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Minecraft Patent Lawsuit

A tweet by Minecraft creator and Mojang founder Markus "Notch" Persson reveals that Mojang is being sued for patent infringement over Minecraft, saying: "Step 1: Wake up. Step 2: Check email. Step 3: See we're being sued for patent infringement. Step 4: Smile." He's posted the complaint in Adobe Acrobat format, and Boing Boing notes the plaintiff in this case, Uniloc calls itself an intellectual property "incubation lab" specializing in computer security, but they just call them patent trolls, noting that the suit was filed in Tyler, Texas, which besides being the birthplace of NFL legend Earl Campbell, is apparently also renowned as a place where the courts are known to friendly to the plaintiffs in such cases.

Here's word from the complaint: "Mojang is directly infringing one or more claims of the í067 patent in this judicial district ... by or through making, using, offering for sale, selling and/or importing Android based applications for use on cellular phones and/or tablet devices that require communication with a server to perform a license check to prevent the unauthorized use of said application, including, but not limited to, Mindcraft [sic]."

For his part, Notch tweets about his resolve to fight this out in court, just as he did when sued over the right to name his next game scrolls, saying: "Unfortunately for them, they're suing us over a software patent. If needed, I will throw piles of money at making sure they don't get a cent." He also blogs about this, giving his outlook on such litigation. Here's a portion:

But there is no way in hell you can convince me that itís beneficial for society to not share ideas. Ideas are free. They improve on old things, make them better, and this results in all of society being better. Sharing ideas is how we improve.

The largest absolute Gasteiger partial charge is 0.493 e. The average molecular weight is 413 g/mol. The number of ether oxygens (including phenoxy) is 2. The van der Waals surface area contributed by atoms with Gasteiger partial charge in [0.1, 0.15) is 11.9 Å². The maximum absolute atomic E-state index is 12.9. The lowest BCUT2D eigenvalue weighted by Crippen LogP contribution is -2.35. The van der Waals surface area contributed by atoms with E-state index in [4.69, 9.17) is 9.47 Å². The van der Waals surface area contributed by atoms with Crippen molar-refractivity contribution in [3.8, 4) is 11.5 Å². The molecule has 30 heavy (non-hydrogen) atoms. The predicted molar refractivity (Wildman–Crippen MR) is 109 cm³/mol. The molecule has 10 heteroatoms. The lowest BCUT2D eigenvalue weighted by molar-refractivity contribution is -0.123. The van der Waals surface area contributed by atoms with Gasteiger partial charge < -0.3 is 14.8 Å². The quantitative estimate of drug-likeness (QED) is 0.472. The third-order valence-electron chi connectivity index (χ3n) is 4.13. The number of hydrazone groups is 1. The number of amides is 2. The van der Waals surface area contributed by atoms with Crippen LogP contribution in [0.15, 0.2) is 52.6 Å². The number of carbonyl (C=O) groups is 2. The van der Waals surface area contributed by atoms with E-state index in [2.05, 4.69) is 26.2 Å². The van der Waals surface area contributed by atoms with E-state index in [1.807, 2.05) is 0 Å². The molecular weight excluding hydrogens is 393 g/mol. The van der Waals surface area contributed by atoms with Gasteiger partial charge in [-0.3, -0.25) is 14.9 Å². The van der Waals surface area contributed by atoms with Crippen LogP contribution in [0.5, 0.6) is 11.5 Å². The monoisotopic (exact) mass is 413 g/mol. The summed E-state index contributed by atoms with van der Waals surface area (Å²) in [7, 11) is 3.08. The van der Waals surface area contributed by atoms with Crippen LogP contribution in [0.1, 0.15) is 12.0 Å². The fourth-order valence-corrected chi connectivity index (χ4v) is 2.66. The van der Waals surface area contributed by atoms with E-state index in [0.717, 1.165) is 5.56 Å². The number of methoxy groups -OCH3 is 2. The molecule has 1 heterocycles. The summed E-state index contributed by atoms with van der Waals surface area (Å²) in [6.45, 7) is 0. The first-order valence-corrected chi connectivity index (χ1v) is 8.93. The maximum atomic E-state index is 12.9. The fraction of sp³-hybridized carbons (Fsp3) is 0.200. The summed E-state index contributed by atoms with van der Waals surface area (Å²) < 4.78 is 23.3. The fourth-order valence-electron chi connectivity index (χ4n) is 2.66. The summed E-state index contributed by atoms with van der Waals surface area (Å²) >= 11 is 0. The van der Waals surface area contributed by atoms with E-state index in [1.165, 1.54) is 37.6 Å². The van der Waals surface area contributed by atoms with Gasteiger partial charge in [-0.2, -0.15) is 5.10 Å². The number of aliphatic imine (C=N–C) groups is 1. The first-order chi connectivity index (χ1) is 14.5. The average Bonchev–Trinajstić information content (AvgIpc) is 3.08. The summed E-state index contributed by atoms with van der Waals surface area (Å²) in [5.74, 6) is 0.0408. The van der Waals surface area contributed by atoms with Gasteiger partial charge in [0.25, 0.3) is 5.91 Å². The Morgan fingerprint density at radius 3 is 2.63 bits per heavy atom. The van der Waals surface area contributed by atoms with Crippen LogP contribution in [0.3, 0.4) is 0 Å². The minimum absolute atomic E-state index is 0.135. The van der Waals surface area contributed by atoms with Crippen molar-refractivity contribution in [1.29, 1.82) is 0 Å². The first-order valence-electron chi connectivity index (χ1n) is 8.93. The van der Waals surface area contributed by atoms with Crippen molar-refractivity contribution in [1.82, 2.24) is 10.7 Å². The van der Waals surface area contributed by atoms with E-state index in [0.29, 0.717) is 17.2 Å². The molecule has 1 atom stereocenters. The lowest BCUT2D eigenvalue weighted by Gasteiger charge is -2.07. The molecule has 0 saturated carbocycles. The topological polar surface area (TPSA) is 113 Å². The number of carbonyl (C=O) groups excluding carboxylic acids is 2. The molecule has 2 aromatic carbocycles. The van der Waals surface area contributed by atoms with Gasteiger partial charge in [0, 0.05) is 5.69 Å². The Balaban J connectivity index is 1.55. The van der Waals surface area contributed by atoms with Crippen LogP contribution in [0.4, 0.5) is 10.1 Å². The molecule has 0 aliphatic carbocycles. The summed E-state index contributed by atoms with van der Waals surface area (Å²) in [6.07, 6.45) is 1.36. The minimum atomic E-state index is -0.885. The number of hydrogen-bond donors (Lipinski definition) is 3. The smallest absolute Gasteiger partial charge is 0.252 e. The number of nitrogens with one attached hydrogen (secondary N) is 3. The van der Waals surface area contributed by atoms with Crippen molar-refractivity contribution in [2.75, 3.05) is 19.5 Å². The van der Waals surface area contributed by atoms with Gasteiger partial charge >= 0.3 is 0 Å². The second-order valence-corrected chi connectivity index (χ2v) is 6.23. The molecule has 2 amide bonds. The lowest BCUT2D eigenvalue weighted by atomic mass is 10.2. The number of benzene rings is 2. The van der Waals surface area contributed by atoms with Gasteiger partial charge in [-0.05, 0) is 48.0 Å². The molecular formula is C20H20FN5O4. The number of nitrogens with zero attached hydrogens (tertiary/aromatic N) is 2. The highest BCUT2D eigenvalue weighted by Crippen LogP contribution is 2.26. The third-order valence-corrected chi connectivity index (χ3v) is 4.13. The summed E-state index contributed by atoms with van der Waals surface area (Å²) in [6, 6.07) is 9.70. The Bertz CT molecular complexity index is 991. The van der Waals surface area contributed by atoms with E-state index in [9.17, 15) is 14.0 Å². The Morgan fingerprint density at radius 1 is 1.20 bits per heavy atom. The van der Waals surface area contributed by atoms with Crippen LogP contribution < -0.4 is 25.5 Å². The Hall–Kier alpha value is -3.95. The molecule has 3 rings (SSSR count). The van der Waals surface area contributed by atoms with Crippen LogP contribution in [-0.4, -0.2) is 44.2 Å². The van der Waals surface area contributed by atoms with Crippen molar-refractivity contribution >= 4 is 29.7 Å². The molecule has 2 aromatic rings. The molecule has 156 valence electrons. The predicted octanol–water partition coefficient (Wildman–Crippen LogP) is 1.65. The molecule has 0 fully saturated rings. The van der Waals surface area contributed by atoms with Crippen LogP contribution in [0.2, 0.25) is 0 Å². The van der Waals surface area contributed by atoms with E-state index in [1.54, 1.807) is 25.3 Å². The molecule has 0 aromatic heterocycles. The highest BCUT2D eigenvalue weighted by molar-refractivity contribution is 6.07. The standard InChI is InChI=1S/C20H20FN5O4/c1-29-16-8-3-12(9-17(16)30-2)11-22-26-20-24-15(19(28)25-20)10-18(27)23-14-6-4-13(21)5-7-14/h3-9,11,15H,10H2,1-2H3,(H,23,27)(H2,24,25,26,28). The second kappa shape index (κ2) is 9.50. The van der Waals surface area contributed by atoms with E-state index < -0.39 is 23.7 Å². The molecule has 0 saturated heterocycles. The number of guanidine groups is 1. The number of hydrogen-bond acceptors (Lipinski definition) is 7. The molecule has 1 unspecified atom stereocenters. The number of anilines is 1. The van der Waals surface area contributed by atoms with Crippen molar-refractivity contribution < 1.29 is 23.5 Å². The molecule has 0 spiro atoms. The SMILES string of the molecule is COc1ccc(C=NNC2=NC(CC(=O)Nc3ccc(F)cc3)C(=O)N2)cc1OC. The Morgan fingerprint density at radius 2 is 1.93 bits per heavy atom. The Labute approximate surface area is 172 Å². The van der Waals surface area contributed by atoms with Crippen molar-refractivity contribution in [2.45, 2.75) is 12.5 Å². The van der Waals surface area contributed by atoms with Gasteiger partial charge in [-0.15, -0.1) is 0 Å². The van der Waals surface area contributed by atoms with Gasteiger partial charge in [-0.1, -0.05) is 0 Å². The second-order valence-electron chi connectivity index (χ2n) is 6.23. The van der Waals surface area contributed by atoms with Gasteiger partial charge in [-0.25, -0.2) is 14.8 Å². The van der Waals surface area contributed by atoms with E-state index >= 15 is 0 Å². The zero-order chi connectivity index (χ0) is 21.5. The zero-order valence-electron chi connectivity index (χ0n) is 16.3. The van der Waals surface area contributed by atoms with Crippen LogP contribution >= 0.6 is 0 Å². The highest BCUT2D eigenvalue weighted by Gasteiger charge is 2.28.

A common argument for patents is that inventors wonít invent unless they can protect their ideas. The problem with this argument is that patents apply even if the infringer came up with the idea independently. If the idea is that easy to think of, why do we need to reward the person who happened to be first?

I will say that there are areas which are very costly to research, but where the benefits for mankind long term are very positive. I would personally prefer it to have those be government funded (like with CERN or NASA) and patent free as opposed to whatís happening with medicine, but I do understand why some people thing patents are good in these areas.

Trivial patents, such as for software, are counterproductive (they slown down technical advancement), evil (they sacrifice baby goats to baal), and costly (companies get tied up in pointless lawsuits).

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63. Re: Minecraft Patent Lawsuit Jul 23, 2012, 12:56 Orogogus
 
Beamer wrote on Jul 23, 2012, 12:25:
Orogogus wrote on Jul 23, 2012, 11:56:
Beamer wrote on Jul 23, 2012, 11:49:
Orogogus wrote on Jul 23, 2012, 11:44:
There are no cheap, easy wins in the drug industry.

Not sure why I'm the one you're arguing with, but sure there are. Anything incremental is a cheap, easy win.

It's all relative, is it not?

You posited that there were few incentives for drug companies to go after bigger, more difficult gains. In reality, those projects get looked at a lot because all drug development for the US is difficult whether it's for a cold symptom suppressant or the cure for cancer. The buy in cost is very, very high (although it is admittedly much higher for cases where the clinical trials will involve people dying). If you haven't seen many of the hard ones yet, it's because things that are hard take time.

And if they can make as much money on the easy ones they go for those. It's hard science, but the decision making isn't - if a company has two options in front of them, one that will take 100 million to get to market and one that will take 50 million, and the expected revenues for both are about the same, and the likelihood to get to market are about the same, which do they go after?

The situation is often more like that the buy in cost (clinical trials, FDA clearance, patent work) is enormous - say, $1 billion -- and then the remaining difference is relatively small - tens of millions. In such a situation companies look at the bottom line of how much money it can make because a lot of the cost is already set (or can't be anticipated, which is almost the same thing). And there's no longer really any low hanging fruit to be had, although some things, like cures for cancer, are known to be difficult.
 
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